'.. Known as a commentator on the game and theorist as well as player, Erich W. Marchand applies an analytical and mathematical mind to his study of the game. He began it in earnest at Phillips Exeter Academy in 1928 and continued at Harvard 1932-36 where he was captain of the Harvard Chess Team for three years. In these years he often played long sessions with his brother John, and scarcely stopping the game to eat.
A touch of heresy in his nature made Erich a mathematician whereas his mother, father, brother and sister were united in devotion to biology. Erich turned almost at once to teaching mathematics in between his games of chess and is at present [fall 1946] instructing in analytical geometry and calculus at the University of Rochester.
But be has never let teaching interfere too seriously with his devotion to the game. His tournament record includes four U.S. Open Tournameuts - a ninth at Chicago in 1937, a tie for third at Dallas in 1940, a tie for fifth in 1941 at St. Louis and seventh at Dallas in 1942. Erich explains the poor showing at Chicago by mentioning the fact that he met his future wife there! And at St. Louis he organized the tournament in which he played.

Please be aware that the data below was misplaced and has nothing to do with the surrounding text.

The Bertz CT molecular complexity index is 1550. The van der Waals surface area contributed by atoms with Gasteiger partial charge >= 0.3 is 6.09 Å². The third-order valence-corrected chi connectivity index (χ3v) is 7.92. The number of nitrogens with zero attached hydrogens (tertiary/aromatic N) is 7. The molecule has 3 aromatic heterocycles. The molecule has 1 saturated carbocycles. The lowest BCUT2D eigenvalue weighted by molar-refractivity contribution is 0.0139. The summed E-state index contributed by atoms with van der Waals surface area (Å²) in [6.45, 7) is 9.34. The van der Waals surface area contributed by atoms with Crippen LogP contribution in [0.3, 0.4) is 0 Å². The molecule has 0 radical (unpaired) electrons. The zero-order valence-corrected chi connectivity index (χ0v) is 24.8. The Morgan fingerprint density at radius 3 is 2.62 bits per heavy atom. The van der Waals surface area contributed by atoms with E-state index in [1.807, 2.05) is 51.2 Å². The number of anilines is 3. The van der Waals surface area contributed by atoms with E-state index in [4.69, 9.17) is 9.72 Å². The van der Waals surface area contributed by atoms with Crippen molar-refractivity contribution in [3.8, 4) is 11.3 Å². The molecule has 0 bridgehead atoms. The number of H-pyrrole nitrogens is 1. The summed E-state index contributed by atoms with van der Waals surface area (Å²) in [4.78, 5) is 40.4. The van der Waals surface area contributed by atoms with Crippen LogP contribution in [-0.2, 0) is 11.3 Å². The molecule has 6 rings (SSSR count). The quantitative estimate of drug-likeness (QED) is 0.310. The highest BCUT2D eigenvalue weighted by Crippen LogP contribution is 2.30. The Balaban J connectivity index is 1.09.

In addition Erich has won the championship of St. Louis three times, of Missouri twice, and of Rochester three times. he has been active in the Correspondence Chess League of America, and his most recent chess endeavor was in the 1946 New York State Tournament in which he won the Consolation Tourney.'
from 'Who's Who In American Chess',
Chess Life, Vol I, No 4, October 20, 1946